Just on a side note, although the above head model is using around 33Meg of memory when loaded into the engine, as data stored on disk it only requires half that amount (4 bytes per volume) simply because I calculate the 4 byte pointer only when loading the volume data.
Anyway, moving on, next test was to have lots and lots of objects on screen. All the volume data for the model is encapsulated within an ‘object’. Besides the volume data the object can also have a bunch of other properties associated with it. For example the objects I made have positional, rotation, and size information, meaning I can make many objects, all with unique locations, orientations, and scales (Only uniform scale for now) Here are 101 uniquely located and rotated objects all referencing the same volume data …
… and a little video moving around them (Yes it is creep when I fly through their heads and they dissolve into points )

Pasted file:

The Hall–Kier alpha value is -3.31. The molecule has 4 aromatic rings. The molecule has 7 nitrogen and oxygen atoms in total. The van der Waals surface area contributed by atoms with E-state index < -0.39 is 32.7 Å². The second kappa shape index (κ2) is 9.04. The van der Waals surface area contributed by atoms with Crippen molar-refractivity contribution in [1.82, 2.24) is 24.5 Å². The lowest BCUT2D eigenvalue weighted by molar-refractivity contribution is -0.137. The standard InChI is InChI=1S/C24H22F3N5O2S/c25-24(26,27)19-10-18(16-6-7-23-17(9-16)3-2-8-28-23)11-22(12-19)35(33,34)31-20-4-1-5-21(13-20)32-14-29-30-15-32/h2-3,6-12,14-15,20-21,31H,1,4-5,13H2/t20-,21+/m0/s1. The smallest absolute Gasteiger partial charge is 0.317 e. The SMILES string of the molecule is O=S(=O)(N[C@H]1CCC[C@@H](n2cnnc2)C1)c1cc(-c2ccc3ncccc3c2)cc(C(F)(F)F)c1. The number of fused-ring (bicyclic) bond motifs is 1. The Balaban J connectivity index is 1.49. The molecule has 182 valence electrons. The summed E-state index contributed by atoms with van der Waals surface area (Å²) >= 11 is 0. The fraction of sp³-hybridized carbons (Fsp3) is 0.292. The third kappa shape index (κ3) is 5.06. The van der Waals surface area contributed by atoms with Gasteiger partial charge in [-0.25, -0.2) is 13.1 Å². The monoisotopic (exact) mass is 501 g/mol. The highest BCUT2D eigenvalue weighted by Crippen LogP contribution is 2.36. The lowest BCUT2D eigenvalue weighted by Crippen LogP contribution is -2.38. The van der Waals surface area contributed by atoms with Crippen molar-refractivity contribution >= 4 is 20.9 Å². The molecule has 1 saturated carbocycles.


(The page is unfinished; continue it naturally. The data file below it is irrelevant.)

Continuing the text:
So a few ideas for further investigation:
– Screen space patterns … if I can actually figure this out it *should* speed things up noticeably.
– 64 volumes … move from the traditional 2x2x2 oct tree volume to a 4x4x4 volume. This can save data space (Well at least for the color information) and potentially speed things up by doing more per volume before recursing.
– Back face culling … this is something I experimented with near the beginning but then newer code broke it ;P Basically using 6 bits of 1 byte per volume to indicate which direction(s) a volume is facing and not recursing into a volume if it is facing away from the camera. In my initial tests this generally worked well but if used again would break the nice 8 byte memory alignment I currently have plus add 1 more byte per volume (It all adds up!)
– Occlusion culling … one of the biggest rendering problems with any non ray tracing/casting engine is usually overdraw. Need to think about possibilities here.
– Multi threading … I did do a quick multi thread test in an early version and it did work pretty well. Two threads doesn’t double speed but it does make a big impact. Plus it is a system that can be multi threading in many different areas!
– Graphics card … probably should look into / learn CUDA and/or OpenCL. Just like multi threading, there is a heap of things that could be run in parallel here I think.